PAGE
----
This study was commissioned by the Geraldton Iron Ore Alliance to examine the potential of the emerging Mid West iron ore industry. It follows a similar study in 2007, however also considers the potential of developing early stage projects in the adjacent Northern Goldfields, Yilgarn and southern Pilbara areas, where these projects may utilise the developing infrastructure and future Oakajee deep-water port.
The mining industry has traditionally been a key sector in the economy of the Mid West region, being a major employer and reducing or even reversing the decline in rural populations.
Measured in terms of the value of production, iron ore is set to overtake gold as the major mineral. Iron ore now represents 14.3% of all mining and petroleum production in the region, and this study illustrates that this contribution will grow dramatically over the next two decades. A great deal of interest is being taken in the substantial iron ore resources. A few projects are already in production and a large number are at an advanced stage of planning, with significant investments already committed.
Crucial to the future growth of a significant and efficient iron ore industry is the development of a new port at Oakajee. This analysis is premised on the new port and associated infrastructure being ready for export operations in 2014. Oakajee Port has an anticipated capacity of 45Mtpa. This current study demonstrates that this will be adequate for only a few years. An expansion of port capacity is anticipated to occur in the early 2020's in response to what is expected to be a much greater demand for throughput.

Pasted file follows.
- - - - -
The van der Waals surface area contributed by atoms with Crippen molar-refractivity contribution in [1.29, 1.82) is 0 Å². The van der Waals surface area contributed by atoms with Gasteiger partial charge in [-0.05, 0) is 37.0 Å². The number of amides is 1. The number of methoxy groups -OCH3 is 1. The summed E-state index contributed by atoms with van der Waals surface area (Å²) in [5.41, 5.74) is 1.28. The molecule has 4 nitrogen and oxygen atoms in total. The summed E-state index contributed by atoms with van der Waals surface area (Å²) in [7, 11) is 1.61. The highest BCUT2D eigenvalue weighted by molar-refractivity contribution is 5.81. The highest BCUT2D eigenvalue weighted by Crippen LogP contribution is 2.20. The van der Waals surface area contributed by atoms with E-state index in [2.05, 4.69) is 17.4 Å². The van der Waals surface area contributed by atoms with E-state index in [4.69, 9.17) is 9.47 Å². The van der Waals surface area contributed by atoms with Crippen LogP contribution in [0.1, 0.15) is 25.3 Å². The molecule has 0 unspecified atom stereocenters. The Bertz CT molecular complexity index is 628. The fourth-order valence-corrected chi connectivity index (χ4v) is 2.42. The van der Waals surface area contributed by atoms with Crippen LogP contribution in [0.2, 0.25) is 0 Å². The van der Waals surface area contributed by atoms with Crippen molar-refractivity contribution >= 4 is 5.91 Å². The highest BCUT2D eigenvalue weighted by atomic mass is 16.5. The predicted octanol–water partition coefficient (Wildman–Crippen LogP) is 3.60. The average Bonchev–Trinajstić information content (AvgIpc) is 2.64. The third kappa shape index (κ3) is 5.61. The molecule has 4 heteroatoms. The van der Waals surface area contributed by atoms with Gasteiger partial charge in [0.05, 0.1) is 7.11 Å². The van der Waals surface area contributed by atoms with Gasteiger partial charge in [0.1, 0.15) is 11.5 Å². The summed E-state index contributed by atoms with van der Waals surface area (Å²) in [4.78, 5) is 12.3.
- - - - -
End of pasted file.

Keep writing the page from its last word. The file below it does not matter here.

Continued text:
The economic benefits to the region which will flow from the projects will be huge and have been estimated in terms of the direct impacts and the flow-on, or multiplier, impacts. The Mid West economy currently has a gross value of output of $4.5 billion and provides jobs for about 25,500 people. The average increase in economic output in the region as a result of these projects is estimated to be $1.5 billion from construction activities and $7.4 billion from ongoing operations. So on average, over the next 21 years, economic output generated from these projects is expected to be double the current value of output for the region.
The region is estimated to gain an average annual additional 4,500 jobs from construction work and an additional 10,800 operational jobs. This is equivalent to an increase of 60% on the 2006 level of jobs, as an average over the next 21 years.
These iron ore projects will provide a very strong boost to the regional economy, enhancing prospects for local jobs and for businesses. There will also be a more direct and immediate benefit for local communities as the Geraldton Iron Ore Alliance and its individual members provide financial and in-kind support to activities that are identified as priorities by community groups. In addition, similar support is being provided by iron ore miners who are not Geraldton Iron Ore Alliance members and by mining sectors other than iron ore.
As this report considers the potential of the region it should not be utilised for investment decisions as was not commissioned for that purpose.